The media has been alive with stories of the potential havoc 'Storm Doris' would cause.
In reality, the UK Met Office never named this particular storm, as the impact wasn't thought to be strong enough. It was in fact the media who christened this violent spell of weather.
But anyway, name or no name, a storm is on its way...!
A low pressure cell has come closer to the Channel Islands than the UK, and means we'll be harder hit than the mainland.
This week, the UK Met office told us about the storm developing the other side of the Atlantic - in fact it originated near the Rockies.
As is always the case, it has taken time to see it develop (in this case a week!) and the exact direction has been difficult to forecast.
By 10am this morning, it was clear it was far enough south not to have a significant impact on the UK. However, the south coast of England and the Channel Islands are set to bear the brunt.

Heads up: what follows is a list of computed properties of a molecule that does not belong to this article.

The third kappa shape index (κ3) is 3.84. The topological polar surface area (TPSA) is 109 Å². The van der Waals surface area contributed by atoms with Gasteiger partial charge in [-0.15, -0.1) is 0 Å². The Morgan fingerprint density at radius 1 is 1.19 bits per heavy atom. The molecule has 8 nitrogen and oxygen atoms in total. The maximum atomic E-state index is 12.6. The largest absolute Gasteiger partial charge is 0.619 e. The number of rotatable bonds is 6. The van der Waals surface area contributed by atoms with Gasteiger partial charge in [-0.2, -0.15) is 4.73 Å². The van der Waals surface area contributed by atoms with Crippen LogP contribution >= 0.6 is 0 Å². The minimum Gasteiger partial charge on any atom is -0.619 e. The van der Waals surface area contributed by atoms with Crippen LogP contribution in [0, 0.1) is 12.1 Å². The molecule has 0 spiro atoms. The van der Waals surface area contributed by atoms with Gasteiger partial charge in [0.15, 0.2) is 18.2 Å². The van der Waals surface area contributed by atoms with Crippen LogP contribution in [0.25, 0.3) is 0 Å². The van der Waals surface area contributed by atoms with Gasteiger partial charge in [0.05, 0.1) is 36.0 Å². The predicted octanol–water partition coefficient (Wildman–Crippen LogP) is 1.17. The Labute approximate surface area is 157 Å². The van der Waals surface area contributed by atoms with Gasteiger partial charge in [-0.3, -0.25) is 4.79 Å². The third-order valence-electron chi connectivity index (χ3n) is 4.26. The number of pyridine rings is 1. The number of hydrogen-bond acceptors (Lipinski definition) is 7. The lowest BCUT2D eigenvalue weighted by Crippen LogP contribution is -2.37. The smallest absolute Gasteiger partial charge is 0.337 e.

In the middle of the week Jersey Met issued an amber warning for severe gale force winds with gusts of up to 70mph for Friday.
Their forecasts have been very accurate, with no changes being made in the run up to the storm's arrival.
The folk at the Jersey Met have forecasted the worst of the winds to be mid-afternoon on Friday, with the gusts slowly easing overnight.
Its not just the wind that will be a weather feature over the next 12 hours, there will also be a reasonable amount of rainfall, with 4-6mm forecasted for Friday afternoon.
Another band of heavy rain is forecast to move in after midnight, with possibly a further 10mm falling in the islands - helping to stem the lack of rain we have had this winter.
So anyway, it's set to be pretty wet and windy so take care when you're heading outdoors.
And if you're still confused about her name, hopefully this explanation can help!